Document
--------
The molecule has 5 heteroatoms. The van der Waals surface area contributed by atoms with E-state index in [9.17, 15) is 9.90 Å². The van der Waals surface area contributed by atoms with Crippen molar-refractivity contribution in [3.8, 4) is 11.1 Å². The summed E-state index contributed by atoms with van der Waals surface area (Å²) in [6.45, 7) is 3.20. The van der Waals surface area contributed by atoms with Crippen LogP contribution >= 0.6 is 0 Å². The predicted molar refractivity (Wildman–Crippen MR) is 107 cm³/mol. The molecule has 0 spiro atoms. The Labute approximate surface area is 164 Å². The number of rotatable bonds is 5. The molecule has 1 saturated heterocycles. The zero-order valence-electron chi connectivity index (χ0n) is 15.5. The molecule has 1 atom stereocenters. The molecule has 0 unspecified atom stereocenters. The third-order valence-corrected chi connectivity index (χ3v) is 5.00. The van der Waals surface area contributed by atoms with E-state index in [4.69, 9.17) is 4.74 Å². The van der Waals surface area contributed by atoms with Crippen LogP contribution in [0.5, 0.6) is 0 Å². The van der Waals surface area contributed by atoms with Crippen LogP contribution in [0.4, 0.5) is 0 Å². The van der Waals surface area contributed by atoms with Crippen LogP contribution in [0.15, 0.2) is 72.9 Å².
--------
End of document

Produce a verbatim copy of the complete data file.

The molecule has 5 heteroatoms. The van der Waals surface area contributed by atoms with E-state index in [9.17, 15) is 9.90 Å². The van der Waals surface area contributed by atoms with Crippen molar-refractivity contribution in [3.8, 4) is 11.1 Å². The summed E-state index contributed by atoms with van der Waals surface area (Å²) in [6.45, 7) is 3.20. The van der Waals surface area contributed by atoms with Crippen LogP contribution >= 0.6 is 0 Å². The predicted molar refractivity (Wildman–Crippen MR) is 107 cm³/mol. The molecule has 0 spiro atoms. The Labute approximate surface area is 164 Å². The number of rotatable bonds is 5. The molecule has 1 saturated heterocycles. The zero-order valence-electron chi connectivity index (χ0n) is 15.5. The molecule has 1 atom stereocenters. The molecule has 0 unspecified atom stereocenters. The third-order valence-corrected chi connectivity index (χ3v) is 5.00. The van der Waals surface area contributed by atoms with E-state index in [4.69, 9.17) is 4.74 Å². The van der Waals surface area contributed by atoms with Crippen LogP contribution in [0.5, 0.6) is 0 Å². The van der Waals surface area contributed by atoms with Crippen LogP contribution in [0.4, 0.5) is 0 Å². The van der Waals surface area contributed by atoms with Crippen LogP contribution in [0.15, 0.2) is 72.9 Å².